“We are all children of Abraham. It’s how we’re united specifically, as a human family, and, particularly, as people of faith. Our faiths come from the same source: Abraham,” says Sr. Glynis McManamon, Director of Good Shepherd Arts Center.“
Children of Abraham for Peace and Justice, the title of the exhibit that ran at Good Shepherd Gallery in October, set out to demonstrate how our differences can actually be what unite us as people.
Children of Abraham exhibit furthers message of peace and justice
The exhibit features artwork which furthers a message of peace and justice while reflecting diversity, tolerance and inclusion. Works in the ecumenical exhibition were informed by the faith and traditions of Abrahamic religions, including Jewish, Christian and Muslim faiths.
Curator of the exhibit, Kathy Ann Duffin, said, “This exhibit was a joy to curate and arrange in the gallery. The artworks presented seemed to sort themselves out into groupings for exhibition, a testament to the notion that we of different faiths have much in common.”
For example, a quilt by Berta Goldgaber, depicts the cups of the Jewish Passover—wine vessels through which, and into which, blessing flows. Her fabric piece was shown alongside four ceramic vessels by American Muslim artist Yusra Ali. Berta Goldgaber said the Hamsa she painted represents the hand of God in the Jewish tradition and the hand of Fatima, daughter of Mohamed the Prophet, in the Muslim tradition.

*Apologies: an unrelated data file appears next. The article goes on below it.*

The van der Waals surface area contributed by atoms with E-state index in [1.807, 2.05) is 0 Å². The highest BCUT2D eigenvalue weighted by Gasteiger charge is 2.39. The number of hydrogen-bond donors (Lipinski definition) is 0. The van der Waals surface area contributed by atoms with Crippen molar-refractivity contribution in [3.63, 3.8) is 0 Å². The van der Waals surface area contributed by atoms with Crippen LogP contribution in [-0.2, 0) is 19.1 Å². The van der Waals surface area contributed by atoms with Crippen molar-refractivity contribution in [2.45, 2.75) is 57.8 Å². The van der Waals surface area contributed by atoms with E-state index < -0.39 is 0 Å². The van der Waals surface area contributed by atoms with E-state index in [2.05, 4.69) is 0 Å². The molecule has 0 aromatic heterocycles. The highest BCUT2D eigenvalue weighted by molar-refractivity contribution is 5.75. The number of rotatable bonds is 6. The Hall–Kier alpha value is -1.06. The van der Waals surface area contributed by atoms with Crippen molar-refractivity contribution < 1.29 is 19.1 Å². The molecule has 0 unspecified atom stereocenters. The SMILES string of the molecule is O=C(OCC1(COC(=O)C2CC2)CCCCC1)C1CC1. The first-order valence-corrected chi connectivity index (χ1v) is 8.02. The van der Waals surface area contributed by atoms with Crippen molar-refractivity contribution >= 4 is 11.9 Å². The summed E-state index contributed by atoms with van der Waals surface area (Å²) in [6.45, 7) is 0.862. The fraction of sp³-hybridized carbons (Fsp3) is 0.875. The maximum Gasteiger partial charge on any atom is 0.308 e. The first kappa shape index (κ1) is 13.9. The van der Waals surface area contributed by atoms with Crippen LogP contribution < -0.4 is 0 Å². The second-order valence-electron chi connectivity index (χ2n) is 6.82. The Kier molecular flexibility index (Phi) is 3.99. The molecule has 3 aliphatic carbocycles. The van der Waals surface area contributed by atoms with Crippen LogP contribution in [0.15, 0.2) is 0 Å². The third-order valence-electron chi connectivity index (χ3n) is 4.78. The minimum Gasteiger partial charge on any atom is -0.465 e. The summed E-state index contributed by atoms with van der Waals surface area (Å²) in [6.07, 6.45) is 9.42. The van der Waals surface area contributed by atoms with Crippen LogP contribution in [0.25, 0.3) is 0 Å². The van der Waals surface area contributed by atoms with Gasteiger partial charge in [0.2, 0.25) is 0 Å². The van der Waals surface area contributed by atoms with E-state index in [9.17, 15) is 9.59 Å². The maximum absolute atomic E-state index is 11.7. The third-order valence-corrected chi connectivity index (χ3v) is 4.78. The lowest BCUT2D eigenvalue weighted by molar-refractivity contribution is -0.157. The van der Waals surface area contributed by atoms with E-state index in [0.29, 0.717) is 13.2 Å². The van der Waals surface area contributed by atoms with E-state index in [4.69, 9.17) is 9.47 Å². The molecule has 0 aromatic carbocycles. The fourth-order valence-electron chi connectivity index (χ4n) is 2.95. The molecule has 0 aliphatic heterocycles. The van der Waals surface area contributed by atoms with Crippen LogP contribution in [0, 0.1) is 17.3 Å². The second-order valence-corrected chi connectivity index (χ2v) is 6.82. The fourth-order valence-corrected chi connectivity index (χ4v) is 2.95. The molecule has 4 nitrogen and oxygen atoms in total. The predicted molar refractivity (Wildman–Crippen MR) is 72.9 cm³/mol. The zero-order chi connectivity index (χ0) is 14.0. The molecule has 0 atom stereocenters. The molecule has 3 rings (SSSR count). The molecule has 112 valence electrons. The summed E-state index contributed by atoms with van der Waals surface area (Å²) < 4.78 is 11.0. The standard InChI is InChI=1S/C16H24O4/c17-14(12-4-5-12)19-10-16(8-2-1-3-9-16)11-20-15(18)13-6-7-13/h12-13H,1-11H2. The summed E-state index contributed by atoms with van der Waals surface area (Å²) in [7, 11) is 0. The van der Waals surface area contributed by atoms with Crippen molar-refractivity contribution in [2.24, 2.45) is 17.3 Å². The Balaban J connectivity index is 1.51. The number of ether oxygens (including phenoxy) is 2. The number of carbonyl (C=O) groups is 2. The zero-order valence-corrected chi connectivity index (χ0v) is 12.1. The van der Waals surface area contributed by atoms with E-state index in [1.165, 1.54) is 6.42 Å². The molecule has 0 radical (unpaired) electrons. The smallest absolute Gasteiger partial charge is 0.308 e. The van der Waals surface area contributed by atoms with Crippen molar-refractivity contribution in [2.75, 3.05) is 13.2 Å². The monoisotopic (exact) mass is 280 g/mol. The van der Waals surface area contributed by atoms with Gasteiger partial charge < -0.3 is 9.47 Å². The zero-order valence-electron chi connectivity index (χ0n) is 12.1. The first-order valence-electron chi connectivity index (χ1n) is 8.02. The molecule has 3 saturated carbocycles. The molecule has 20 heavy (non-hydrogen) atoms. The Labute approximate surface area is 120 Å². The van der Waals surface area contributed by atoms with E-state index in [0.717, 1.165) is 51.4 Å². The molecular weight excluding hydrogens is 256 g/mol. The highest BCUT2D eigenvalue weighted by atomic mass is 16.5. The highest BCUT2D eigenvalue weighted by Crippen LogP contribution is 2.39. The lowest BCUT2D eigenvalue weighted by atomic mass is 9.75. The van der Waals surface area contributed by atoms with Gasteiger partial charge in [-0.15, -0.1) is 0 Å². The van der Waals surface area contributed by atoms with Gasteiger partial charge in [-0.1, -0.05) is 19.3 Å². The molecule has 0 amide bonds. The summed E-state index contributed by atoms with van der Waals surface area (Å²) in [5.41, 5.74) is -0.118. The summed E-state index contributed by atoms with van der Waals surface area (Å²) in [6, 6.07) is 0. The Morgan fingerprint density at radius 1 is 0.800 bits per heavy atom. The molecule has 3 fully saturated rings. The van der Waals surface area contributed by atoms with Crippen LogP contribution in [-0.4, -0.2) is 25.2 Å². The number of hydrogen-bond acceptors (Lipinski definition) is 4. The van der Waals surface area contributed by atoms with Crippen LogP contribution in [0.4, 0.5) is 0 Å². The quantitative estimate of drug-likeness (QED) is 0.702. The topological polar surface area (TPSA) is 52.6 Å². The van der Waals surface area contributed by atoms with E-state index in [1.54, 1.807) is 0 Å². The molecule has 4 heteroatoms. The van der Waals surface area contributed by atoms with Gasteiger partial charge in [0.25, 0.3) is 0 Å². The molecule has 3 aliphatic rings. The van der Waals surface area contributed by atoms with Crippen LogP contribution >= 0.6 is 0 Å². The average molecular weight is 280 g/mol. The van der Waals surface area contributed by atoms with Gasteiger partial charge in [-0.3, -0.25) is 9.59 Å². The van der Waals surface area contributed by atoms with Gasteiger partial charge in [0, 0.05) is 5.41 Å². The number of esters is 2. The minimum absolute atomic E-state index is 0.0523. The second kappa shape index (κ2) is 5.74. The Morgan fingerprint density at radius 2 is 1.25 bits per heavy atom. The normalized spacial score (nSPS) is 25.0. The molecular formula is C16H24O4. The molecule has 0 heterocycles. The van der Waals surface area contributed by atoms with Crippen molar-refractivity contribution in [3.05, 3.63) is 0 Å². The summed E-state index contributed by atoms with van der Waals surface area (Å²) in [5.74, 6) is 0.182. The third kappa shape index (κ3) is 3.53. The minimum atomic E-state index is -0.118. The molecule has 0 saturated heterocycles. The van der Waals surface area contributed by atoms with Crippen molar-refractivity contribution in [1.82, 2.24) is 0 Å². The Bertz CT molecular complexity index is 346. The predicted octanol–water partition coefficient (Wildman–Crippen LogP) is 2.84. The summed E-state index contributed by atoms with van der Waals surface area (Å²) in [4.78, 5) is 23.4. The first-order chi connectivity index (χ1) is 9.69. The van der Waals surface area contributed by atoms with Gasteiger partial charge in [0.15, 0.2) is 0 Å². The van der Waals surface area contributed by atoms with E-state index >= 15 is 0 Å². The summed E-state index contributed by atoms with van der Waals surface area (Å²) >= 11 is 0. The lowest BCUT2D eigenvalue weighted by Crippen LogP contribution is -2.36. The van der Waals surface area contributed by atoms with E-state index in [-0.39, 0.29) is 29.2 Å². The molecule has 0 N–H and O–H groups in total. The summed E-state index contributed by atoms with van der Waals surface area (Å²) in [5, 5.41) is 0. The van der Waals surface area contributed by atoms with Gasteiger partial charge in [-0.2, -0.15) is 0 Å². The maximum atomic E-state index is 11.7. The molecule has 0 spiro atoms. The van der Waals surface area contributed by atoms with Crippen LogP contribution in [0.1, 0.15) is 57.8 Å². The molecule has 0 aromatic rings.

Similarly, Christian artist Mary Martin’s psalm-inspired landscape painting complemented a pastoral scene by Muslim artist Zeya Obaidi, which was inspired by a verse of the Holy Quran. These and other pieces in the exhibition came together to exude an environment of peace and hope.
Featured artist Alejandra Velasco said, ”Judaism, Christianity and Islam all share the belief in a God who inspires love, justice and truth. Together, united in love, we can build a better world, respecting the beliefs and differences of everyone.”
Art as a form of storytelling
Gary Lang, Board President of Good Shepherd Arts Center, believes that art is a form of storytelling. He said, “Stories connect us and make us more aware of how God works.”
Gary said the board of directors of Good Shepherd Arts Center and Sr. Glynis are collaborating with a number of organizations and individuals to produce 10 shows in 2019 that affirm human dignity. Among the collaborations is one with Arts and Faith St. Louis, whose mission is to build a harmonious St. Louis by establishing an ongoing, intentional relationship between the arts and the faith communities.
The final 2018 exhibit at Good Shepherd Arts Center will run from November 24 through December 15, and features the works of art teachers in North County St. Louis.
For more information about Good Shepherd Arts Center, visit https://www.goodshepherdarts.org